It is good to see a large venue like the Nottingham Royal Concert Hall so full for actor Adil Ray’s Citizen Khan – they all know me one man comedy show. It is also great to see a sea of Asian faces amongst the usual mostly white audience. It seems that Pakistani Citizen Khan’s cheeky opinions are a hit wherever you come from. Unless you are from the tax office or the immigration services or anyone at all from India. These subjects are the butt of his jokes in his ninety minutes stand up routine and reflect his character’s opinionated television based persona.
He is generally funny in balancing his original wry observations of Muslim life and Islam against the world in general. In his singular view of all things Pakistani – his original nationality – and British Muslim life is always the best. With regular vocally disgusting interjections he mimics the gross sound of a phlegmatic Pakistani elder in the same way other comedians punctuate their gags with ticks and coughs. It is a cleverly conceived act that resonates with many but dares to go a bit on the side of dangerous by asking the audience to share with the more rebellious side of his set.
There is a lot of banter with the audience and late comers get the brunt of his jibes. He doesn’t say much but a smiling stare at the offenders and a “Half past seven. It starts at half past seven. You will be nipping to the toilets in ten minutes won’t you?” is enough to get a big laugh out of the audience and the late comers blushing.
The subjects of immigration and questions about what makes Britain great form the bulk of the show. At one point two male volunteers (one far too eager) are invited up on to the stage to impersonate an Indian and a Pakistani and answer daft questions. Although Adil Ray deals with their ineptitude and lack of stage presence generally, at times this part of the act slows proceedings down. Another couple of men (one of whom is a genial Indian man) are called up on stage to take part in an ‘immigrant packing a suitcase’ game. Ray teases the Indian man as he tries to fill his suitcase with pots and pans and an actual kitchen sink top. The humour is never racially offensive and some of his comedy works very well whilst other pieces in the second half get set up and kind of lose themselves along the way. His many fans in the audience enjoy the humour all the same.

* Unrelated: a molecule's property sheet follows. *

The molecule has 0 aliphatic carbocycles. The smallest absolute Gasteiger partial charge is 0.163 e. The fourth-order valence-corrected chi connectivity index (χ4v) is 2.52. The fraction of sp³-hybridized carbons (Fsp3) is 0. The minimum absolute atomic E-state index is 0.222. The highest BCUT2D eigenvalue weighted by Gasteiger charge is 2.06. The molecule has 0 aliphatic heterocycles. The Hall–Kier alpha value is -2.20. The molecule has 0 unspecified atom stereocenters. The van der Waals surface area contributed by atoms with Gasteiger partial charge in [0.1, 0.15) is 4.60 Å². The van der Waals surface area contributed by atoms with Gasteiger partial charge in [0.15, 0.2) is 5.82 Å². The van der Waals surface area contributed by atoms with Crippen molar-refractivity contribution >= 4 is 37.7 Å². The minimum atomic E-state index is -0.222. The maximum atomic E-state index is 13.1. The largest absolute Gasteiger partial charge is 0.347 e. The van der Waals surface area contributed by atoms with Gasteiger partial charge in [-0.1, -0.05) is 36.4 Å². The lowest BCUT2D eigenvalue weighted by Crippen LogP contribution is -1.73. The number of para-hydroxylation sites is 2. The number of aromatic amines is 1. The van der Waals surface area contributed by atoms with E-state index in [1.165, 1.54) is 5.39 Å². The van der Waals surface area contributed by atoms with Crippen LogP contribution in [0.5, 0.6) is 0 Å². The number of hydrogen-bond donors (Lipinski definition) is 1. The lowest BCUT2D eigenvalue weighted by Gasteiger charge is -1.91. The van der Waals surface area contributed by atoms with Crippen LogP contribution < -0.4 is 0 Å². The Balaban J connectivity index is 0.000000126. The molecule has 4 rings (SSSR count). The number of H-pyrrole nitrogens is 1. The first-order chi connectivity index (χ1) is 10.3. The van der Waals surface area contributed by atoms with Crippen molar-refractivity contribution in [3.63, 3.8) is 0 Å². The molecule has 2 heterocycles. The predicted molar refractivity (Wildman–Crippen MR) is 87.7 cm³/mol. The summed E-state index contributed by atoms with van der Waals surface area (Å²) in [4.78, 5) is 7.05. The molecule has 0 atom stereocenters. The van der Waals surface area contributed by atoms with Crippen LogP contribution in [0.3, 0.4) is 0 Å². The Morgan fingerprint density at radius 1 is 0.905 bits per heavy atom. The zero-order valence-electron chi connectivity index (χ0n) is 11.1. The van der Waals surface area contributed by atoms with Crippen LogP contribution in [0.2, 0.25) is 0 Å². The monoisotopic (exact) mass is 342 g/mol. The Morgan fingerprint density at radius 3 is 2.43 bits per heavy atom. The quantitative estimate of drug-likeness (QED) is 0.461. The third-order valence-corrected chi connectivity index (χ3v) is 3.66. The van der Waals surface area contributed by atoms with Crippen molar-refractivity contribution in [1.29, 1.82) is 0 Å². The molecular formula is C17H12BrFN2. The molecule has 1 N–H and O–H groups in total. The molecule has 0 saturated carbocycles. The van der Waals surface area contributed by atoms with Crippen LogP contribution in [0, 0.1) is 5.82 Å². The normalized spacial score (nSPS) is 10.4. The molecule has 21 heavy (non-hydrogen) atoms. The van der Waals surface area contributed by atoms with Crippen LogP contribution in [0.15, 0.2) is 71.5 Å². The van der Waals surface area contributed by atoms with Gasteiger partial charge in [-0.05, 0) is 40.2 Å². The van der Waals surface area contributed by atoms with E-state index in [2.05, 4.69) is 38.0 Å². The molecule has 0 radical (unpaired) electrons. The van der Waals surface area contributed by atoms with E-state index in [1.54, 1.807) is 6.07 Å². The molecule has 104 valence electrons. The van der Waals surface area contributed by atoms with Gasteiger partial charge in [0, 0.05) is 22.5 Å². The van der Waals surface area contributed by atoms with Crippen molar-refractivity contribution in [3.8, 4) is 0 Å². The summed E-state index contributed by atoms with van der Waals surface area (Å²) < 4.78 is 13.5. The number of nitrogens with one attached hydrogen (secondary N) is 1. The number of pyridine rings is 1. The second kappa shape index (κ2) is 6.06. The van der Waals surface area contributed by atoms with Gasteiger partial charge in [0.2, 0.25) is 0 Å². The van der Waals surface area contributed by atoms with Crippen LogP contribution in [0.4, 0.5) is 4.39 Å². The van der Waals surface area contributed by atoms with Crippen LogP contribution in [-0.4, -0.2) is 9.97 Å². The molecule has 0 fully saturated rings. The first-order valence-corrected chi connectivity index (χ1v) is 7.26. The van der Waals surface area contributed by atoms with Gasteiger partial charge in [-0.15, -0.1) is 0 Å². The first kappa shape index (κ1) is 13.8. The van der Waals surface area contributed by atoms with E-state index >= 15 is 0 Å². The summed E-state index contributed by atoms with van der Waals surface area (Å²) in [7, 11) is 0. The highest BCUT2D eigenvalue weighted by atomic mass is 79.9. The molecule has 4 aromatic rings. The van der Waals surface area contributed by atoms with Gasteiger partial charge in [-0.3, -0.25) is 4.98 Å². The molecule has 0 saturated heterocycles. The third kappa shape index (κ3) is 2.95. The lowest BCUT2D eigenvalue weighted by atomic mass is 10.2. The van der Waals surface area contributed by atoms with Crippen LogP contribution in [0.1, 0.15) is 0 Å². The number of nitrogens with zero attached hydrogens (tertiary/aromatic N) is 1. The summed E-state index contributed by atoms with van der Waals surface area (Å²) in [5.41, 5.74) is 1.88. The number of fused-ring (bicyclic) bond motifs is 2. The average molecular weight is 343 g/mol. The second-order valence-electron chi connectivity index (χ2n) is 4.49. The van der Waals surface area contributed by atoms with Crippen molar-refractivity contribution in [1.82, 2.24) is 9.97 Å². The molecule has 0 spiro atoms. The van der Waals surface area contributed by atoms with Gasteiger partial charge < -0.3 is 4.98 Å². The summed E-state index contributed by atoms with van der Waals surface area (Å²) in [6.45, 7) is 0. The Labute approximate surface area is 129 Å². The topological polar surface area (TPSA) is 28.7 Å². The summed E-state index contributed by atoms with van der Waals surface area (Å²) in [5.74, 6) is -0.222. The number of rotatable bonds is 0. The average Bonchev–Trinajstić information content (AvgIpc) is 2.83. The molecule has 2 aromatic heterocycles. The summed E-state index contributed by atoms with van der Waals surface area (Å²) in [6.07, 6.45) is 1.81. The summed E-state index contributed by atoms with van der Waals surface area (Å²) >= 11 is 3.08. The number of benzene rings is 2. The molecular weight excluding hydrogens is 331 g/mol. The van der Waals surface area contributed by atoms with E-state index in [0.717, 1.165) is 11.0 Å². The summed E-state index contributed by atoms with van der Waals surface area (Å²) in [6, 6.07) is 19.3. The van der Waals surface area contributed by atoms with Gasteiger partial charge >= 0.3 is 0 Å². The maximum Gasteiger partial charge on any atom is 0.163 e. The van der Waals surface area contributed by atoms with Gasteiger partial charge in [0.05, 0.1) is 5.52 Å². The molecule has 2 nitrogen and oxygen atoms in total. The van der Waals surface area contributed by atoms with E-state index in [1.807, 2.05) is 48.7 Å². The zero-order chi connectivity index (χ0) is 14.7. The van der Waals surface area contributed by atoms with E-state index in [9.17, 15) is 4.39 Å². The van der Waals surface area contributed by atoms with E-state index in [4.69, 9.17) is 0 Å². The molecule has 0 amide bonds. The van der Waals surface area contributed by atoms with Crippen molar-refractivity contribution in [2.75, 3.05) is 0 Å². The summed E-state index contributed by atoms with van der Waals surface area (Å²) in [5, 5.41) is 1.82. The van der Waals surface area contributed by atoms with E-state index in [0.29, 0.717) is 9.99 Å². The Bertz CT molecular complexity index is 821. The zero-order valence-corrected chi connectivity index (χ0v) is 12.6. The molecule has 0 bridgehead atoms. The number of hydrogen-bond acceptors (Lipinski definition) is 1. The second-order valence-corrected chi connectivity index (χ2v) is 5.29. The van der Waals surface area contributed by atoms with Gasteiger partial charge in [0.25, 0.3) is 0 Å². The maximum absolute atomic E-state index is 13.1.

Citizen Khan – Community Leader is certainly a larger than life character and perfect for a one man comedy show but ninety minutes worth does seem over ambitious in the playing. On the plus side it is great that an audience of mixed races enjoy comedy together. Although his observations have an ethnic base really they are universal subjects like keeping the family happy and making ends meet. His claim that things would be so much easier if everyone listening to his ‘wisdom’ and do as he says is one that many families encounter universally. British Muslims encounter exactly the same problems as everyone else it seems. It’s a funny old world.
Reviewer: Phil Lowe
Originally reviewed for The Reviews Hub 27th April 2016